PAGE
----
Detroit fire boss: Let some vacant buildings burn
Detroit fire boss looks for cost savings, suggests allowing some vacant buildings to burn down
It's a topic that has Detroiters fired up.
Detroit Fire Department Executive Fire Commissioner Donald Austin said he's proposing the city allow vacant buildings and homes to burn themselves out - but under conditions.
“We are in no way looking to 'let the city' burn, this is about saving lives and money,” Austin said. “My department is strapped, the budget is strapped, and it’s time to look at a new way of doing things.”
Austin, a former Los Angeles assistant fire chief, became head of Detroit fire operations last May.
Wide swaths of Detroit's once-teeming neighborhoods now consist of scattered occupied homes, surrounded by boarded-up structures, burned-out husks and weed-covered vacant lots.
One of Austin's proposals would allow vacant buildings to burn if they're more than 50 percent ablaze — as long as they're not a risk to inhabited structures and the weather is favorable. Austin said about 40 to 60 percent of the fires in Detroit are in vacant structures.
Another proposal is to ask the U.S. Navy's construction division, the Seabees, to level 10,000 vacant and dilapidated homes.
And a third is to create a demolition unit in the fire department, Austin said, using heavy equipment to level the remnants of newly burned buildings. The unit would be similar to a tractor company Austin created in Los Angeles to cut breaks around wildfires, maintain hillside fire roads and overhaul large industrial fires.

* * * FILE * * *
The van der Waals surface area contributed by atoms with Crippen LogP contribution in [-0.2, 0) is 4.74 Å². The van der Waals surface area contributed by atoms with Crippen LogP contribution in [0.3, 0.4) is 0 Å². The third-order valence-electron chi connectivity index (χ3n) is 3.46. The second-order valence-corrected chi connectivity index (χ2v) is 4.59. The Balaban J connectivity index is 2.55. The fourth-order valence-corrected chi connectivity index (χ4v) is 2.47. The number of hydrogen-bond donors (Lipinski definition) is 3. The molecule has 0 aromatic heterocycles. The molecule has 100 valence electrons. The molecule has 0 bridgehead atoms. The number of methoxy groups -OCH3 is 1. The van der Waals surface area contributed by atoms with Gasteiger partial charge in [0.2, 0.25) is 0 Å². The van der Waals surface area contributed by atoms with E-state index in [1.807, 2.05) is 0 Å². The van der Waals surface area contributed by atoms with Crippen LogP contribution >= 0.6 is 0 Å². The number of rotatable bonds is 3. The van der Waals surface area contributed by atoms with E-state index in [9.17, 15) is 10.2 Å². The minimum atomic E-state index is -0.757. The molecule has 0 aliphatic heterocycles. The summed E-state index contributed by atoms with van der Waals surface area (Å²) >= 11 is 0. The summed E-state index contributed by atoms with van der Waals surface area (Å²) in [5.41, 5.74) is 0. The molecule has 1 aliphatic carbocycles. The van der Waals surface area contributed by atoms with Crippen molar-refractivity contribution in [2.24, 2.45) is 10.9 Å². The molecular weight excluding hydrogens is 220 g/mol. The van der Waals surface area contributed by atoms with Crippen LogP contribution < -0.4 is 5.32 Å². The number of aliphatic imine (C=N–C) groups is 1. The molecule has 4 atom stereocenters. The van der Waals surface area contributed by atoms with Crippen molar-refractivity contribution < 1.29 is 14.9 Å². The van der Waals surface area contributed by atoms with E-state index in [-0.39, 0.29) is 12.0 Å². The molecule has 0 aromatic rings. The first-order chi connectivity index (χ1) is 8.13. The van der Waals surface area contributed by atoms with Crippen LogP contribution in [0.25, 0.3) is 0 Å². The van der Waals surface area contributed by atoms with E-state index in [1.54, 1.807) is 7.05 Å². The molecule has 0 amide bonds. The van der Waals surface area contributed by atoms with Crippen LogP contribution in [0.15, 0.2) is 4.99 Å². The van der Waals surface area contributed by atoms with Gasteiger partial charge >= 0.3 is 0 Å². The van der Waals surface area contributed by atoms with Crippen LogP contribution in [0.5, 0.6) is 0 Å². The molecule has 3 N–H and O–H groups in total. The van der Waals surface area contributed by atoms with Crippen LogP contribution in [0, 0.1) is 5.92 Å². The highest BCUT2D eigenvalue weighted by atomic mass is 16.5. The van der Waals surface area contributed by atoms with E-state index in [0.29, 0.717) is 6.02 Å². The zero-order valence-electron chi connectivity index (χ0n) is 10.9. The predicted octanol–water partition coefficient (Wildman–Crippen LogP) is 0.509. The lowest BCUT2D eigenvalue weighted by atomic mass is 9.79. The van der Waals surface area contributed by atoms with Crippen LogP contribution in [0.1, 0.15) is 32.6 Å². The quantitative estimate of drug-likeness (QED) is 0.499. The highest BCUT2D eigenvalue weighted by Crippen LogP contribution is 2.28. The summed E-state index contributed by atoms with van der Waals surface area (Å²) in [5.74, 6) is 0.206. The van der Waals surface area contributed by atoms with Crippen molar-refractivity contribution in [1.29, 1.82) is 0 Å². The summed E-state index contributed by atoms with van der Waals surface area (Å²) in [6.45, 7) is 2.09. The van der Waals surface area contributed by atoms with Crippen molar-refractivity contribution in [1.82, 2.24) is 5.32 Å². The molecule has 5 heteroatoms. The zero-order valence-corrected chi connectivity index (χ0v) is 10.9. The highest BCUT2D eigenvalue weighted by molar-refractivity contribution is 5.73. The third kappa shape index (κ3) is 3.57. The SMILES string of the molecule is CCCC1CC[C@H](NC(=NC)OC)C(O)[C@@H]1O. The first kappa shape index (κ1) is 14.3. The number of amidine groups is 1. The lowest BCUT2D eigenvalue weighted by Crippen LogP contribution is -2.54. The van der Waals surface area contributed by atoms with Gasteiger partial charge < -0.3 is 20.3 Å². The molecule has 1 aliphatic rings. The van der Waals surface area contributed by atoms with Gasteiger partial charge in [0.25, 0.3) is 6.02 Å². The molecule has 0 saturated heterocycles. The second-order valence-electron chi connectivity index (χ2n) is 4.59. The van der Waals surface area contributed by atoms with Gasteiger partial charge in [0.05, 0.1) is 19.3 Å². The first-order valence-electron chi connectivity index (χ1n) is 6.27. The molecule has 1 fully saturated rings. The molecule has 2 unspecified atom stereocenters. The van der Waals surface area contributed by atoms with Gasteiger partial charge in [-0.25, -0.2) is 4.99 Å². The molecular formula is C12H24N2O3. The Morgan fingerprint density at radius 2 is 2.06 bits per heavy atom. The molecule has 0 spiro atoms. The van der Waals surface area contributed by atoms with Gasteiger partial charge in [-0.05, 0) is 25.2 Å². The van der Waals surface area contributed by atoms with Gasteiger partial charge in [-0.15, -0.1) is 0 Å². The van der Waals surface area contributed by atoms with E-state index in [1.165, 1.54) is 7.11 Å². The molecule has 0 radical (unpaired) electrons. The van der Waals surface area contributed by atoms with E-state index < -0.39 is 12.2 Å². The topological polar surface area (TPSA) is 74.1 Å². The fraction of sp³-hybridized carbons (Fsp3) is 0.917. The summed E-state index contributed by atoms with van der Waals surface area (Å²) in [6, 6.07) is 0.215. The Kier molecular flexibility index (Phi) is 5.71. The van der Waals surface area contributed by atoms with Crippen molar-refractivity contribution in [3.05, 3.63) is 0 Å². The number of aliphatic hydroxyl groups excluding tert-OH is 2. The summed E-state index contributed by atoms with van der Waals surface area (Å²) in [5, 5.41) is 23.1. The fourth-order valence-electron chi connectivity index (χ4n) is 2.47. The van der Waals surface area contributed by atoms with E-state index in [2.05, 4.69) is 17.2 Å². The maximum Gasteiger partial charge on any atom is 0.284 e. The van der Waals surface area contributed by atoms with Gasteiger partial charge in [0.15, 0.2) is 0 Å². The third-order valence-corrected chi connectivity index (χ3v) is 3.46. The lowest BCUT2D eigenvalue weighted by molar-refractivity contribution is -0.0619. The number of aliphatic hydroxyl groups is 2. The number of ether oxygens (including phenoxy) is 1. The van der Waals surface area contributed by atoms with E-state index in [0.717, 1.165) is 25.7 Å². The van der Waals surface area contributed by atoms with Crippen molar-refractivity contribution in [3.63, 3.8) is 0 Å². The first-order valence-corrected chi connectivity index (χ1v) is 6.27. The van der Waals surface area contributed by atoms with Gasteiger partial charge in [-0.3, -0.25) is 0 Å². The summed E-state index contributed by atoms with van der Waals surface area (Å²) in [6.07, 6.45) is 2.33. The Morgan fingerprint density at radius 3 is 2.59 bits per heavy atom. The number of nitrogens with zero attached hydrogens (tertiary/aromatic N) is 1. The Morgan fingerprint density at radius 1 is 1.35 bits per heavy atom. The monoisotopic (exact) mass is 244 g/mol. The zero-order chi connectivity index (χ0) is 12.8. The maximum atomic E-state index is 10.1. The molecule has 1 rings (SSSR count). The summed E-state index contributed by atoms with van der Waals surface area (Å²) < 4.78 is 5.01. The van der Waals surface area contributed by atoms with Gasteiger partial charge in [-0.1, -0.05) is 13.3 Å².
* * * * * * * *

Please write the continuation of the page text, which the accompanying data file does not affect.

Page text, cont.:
“As the commissioner, I need keep in the mind the best interest of my men and women and sending them into a vacant building to save a structure with no value is just too high risk,” Austin said.
Austin said he's trying to help the department grapple with a looming 15 percent budget cut. Detroit Mayor Dave Bing is making deep reductions to the 2012-13 budget, likely to be below this fiscal year's $183 million. Detroit is going through a state-monitored budget overhaul under a deal reached between Gov. Rick Snyder and city officials, an alternative to a state-appointed emergency manager.
Detroit stands out from other large U.S. cities and will need to take drastic steps to meet its service needs, he said.
"Name another city in the United States that lost 200,000 people in 10 years," said Austin, citing U.S. Census figures. "So we're in a unique position. And I believe it takes unique approaches to deal with situations that are not the norm."
Detroit Fire Fighters Association President Daniel McNamara said he opposes Austin's idea of letting vacant homes burn, unless they're on a predetermined demolition list, as is the case in Flint.
"If we could have that kind of communication, we wouldn't have this kind of discussion right now," McNamara said.